dou4now- We already embrace the gang culture. We embrace it through prisons, courts, probation, and law enforcment. Do you think that is all free? What Bill says is true, we must address the root causes or we will continue to carry the burden of "embracing" this gang culture.

AZ2SB (anonymous profile)
July 10, 2010 at 11:43 p.m. (Suggest removal)

In Singapore, he would already be swinging.

andrewbaker77 (anonymous profile)
July 11, 2010 at 9:56 a.m. (Suggest removal)

An oppressive, (basically) one Party, unicameral system of authoritarianism is a poor example for the US on many levels, andrewbaker77.

And their Internal Security Act is something I see our government moving toward, in the grand War on Terror.

binky (anonymous profile)
July 11, 2010 at 10:18 a.m. (Suggest removal)

Honduras is a good example of where we are heading if we don't address the root causes. Brutality will only make these gangs more brutal and organized. Right now we are dealing with knucklehead kids in their teens, later we will be dealing with grown hardened men with more sophisticated plans and agendas. No matter which way we decide to spend our money (prisons or education) it is still money we will have to spend. I would rather it was invested into persons who will contribute back to society, instead of someone that society will always have to maintain. The actual percentage of this kids that are true sociopaths is truly miniscule compared to the amount that can be rehabilitated.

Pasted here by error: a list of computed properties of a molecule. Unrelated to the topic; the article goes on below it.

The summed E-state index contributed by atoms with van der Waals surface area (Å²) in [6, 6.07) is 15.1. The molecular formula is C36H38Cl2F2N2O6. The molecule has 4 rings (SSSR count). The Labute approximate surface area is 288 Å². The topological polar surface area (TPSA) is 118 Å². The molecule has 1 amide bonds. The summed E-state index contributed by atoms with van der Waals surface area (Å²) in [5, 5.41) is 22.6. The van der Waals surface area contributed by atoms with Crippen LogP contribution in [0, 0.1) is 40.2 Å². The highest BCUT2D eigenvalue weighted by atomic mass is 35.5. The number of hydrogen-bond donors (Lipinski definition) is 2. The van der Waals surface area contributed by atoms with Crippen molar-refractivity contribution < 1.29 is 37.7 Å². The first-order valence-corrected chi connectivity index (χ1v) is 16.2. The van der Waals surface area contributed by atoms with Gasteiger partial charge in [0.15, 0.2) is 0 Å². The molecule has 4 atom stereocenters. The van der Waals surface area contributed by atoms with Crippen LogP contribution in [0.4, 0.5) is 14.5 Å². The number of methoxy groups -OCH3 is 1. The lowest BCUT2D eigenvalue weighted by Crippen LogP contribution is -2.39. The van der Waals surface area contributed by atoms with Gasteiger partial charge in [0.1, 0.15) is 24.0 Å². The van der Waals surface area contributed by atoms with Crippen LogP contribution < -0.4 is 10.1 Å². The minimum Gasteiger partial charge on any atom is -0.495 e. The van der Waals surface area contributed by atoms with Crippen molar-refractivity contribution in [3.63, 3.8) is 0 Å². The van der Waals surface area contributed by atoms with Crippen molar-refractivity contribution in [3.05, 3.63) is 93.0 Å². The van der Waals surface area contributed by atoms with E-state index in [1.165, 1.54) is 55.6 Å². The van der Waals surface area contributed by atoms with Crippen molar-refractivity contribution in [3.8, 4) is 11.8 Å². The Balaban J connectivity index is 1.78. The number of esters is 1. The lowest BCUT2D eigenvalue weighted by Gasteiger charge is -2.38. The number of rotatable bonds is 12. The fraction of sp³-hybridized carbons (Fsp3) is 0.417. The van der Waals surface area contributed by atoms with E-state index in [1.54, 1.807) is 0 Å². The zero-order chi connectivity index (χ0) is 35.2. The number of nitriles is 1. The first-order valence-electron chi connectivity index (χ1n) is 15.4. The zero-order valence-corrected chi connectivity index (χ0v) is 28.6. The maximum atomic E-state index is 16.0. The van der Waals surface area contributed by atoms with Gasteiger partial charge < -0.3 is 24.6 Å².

AZ2SB (anonymous profile)
July 11, 2010 at 12:44 p.m. (Suggest removal)

Binky
Nothing is more oppressive in society than gangs. America, gangs everywhere, all fueled by the drug trade. In S'pore, zero gangs, because there are nearly zero drugs. Death to traffickers works. And for the addicts, instead of jail where they become worse, required rehab.
-AB

PS: "An oppressive, (basically) one Party, unicameral system of authoritarianism is a poor example for the US..." It is the US. Dems and Repubs are the same Party, the Party for corporate greed.

andrewbaker77 (anonymous profile)
July 12, 2010 at 9:09 p.m. (Suggest removal)

-TO the message that "Americancoboy" made.

I don’t know from what generation you are from and what education you have received in your life. But let me fill you in some information, first of all WE ARE ALL IMIGRATS You racist douchebag. The comment you made In 2010 about ("well said bill
the judge should hold these jury folks until they understand
then convict these scum bags and their family members
scumbag pos cockroaches
our forefathers are rollin in their graves")
Was not necessary. I am the older sibling of Bryan Medinilla who got unjustly accused of what may happened back in 2007 when he was just 15 years of age. My mother from her stress, crying and thinking were she went wrong got cancer. She currently has 2 jobs working 65+ hours a week, my father 70 + hours a week and both PAY THEIR TAXES! They are hard working honest individuals with no prior criminal records. I will be attending my senior year at Cal Poly university next quarter and will be pursuing a PHD in physical therapy soon after. So I ask that for the future you re-hold your feeling and think about the harm you can cause with your ignorant words. You made my mother cry today when she saw this blog. As...le!!

Rodney (anonymous profile)
April 7, 2013 at 9:48 p.m. (Suggest removal)